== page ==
Drop the Fear – S/T EP

It’s funny how you can discover new bands sometimes, thanks to the Internet. Links pages allow you to play a form of Six Degrees of Separation, tracking from one band’s page to another, listening to audio samples until you find something you like. That’s how I discovered Drop the Fear, a band that defies description but whose unique sound immediately drew me in.

Mixing shoegaze, industrial, trip-hop, and electronic rock, it’s easy to draw comparisons between Drop the Fear and Cocteau Twins, My Bloody Valentine, Chapter House, and maybe even Massive Attack, but this band doesn’t really sound like any of those bands. Layers of lush guitars mix with pulsing electronic beats and beautiful female vocals to create something immediately pleasing and extraordinarily vivid.

“Edge of the Universe” starts off with a laid-back yet intricate vibe. The pulsing beat mixes nicely with layered guitars and the lead singer’s sultry, angelic vocals. “Long Way From Home” is more somber and down-beat, mixing trip-hop with a kind of sultry rock feel, the beats deep and throbbing. The guitars come back in on “As Lonely As They Come,” light and melodic underneath a wall of thick guitars and intricate beats, plenty of effects added to the mix. The vocals are secondary on this stellar track. There’s some interesting samples used here too for a very spacey feel, and it leads into the album’s most climactic moment, a build of instrumentation and layered vocals. “When Memory Fails” is the last track on this too-short EP, and it has a lighter feel. The guitars and effects buzz away under a sultry beat and those great vocals.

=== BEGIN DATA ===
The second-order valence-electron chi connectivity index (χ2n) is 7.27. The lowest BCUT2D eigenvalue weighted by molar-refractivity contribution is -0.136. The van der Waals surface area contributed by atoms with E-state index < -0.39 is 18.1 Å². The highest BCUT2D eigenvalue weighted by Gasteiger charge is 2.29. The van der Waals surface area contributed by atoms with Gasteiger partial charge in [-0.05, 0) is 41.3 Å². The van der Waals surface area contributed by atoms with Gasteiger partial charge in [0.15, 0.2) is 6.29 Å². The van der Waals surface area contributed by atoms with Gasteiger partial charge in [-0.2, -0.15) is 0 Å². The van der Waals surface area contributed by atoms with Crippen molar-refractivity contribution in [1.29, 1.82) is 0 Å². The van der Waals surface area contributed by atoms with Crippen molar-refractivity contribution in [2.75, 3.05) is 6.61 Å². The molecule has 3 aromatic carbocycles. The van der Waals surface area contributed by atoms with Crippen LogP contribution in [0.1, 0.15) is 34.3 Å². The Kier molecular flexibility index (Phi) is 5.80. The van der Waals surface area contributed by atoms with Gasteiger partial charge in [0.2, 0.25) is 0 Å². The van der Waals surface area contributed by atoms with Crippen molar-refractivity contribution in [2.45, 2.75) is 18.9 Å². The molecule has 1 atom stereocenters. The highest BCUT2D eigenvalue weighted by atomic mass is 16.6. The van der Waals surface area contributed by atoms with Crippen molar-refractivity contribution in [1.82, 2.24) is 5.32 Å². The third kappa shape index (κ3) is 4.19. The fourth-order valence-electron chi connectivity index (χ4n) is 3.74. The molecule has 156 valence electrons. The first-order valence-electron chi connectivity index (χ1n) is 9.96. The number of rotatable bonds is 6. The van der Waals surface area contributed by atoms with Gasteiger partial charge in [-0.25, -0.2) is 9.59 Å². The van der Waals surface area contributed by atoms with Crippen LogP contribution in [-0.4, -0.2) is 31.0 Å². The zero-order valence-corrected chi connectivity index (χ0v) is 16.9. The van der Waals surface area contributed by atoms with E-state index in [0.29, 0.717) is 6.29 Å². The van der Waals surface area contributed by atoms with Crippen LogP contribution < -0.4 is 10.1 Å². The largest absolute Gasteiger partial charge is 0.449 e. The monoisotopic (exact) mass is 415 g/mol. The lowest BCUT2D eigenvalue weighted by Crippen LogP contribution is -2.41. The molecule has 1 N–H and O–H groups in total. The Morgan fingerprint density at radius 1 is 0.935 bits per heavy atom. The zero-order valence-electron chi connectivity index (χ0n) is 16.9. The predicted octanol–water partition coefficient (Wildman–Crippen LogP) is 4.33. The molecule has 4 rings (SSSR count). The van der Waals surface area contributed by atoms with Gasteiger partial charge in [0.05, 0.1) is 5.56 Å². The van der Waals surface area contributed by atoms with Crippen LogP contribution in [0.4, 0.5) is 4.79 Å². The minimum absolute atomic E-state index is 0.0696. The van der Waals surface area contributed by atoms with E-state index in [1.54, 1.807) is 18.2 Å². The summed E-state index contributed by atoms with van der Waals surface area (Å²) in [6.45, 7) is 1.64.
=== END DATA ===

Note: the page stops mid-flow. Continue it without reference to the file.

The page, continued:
It would be easy for a band like this to get lost in its own instrumentation, creating flowing beats and textured sounds for six or seven minutes, but this is not house music. I wouldn’t be surprised to hear this played in a gothic rave or late at night at a house party, but this is more subdued, more moody, and the band never indulges much past the five-minute mark, showing remarkable restraint and keeping these songs perfectly cohesive.

This band seems to be as much visually oriented as musically, and the style of music is perfectly fitting the stark and moody graphical nature of the band’s Flash-infused website. In fact, the band’s debut full-length is planned as a DVD, leading me to believe it incorporates audio and visual, which I can’t wait to experience.